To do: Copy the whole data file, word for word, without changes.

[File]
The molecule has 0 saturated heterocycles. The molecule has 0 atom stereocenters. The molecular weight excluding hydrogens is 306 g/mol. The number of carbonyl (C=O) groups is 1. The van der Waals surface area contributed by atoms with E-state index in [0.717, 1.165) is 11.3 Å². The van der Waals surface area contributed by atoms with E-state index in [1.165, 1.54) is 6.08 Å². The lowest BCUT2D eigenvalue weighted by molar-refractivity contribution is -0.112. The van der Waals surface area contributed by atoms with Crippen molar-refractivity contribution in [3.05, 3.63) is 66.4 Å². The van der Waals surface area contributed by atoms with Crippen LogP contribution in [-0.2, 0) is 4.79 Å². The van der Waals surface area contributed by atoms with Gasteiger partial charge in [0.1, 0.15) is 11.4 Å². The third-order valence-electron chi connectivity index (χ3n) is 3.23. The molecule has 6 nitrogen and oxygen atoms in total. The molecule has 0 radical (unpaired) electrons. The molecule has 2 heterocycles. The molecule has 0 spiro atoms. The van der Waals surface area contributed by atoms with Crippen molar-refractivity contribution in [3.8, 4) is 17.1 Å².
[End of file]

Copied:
The molecule has 0 saturated heterocycles. The molecule has 0 atom stereocenters. The molecular weight excluding hydrogens is 306 g/mol. The number of carbonyl (C=O) groups is 1. The van der Waals surface area contributed by atoms with E-state index in [0.717, 1.165) is 11.3 Å². The van der Waals surface area contributed by atoms with E-state index in [1.165, 1.54) is 6.08 Å². The lowest BCUT2D eigenvalue weighted by molar-refractivity contribution is -0.112. The van der Waals surface area contributed by atoms with Crippen molar-refractivity contribution in [3.05, 3.63) is 66.4 Å². The van der Waals surface area contributed by atoms with Crippen LogP contribution in [-0.2, 0) is 4.79 Å². The van der Waals surface area contributed by atoms with Gasteiger partial charge in [0.1, 0.15) is 11.4 Å². The third-order valence-electron chi connectivity index (χ3n) is 3.23. The molecule has 6 nitrogen and oxygen atoms in total. The molecule has 0 radical (unpaired) electrons. The molecule has 2 heterocycles. The molecule has 0 spiro atoms. The van der Waals surface area contributed by atoms with Crippen molar-refractivity contribution in [3.8, 4) is 17.1 Å².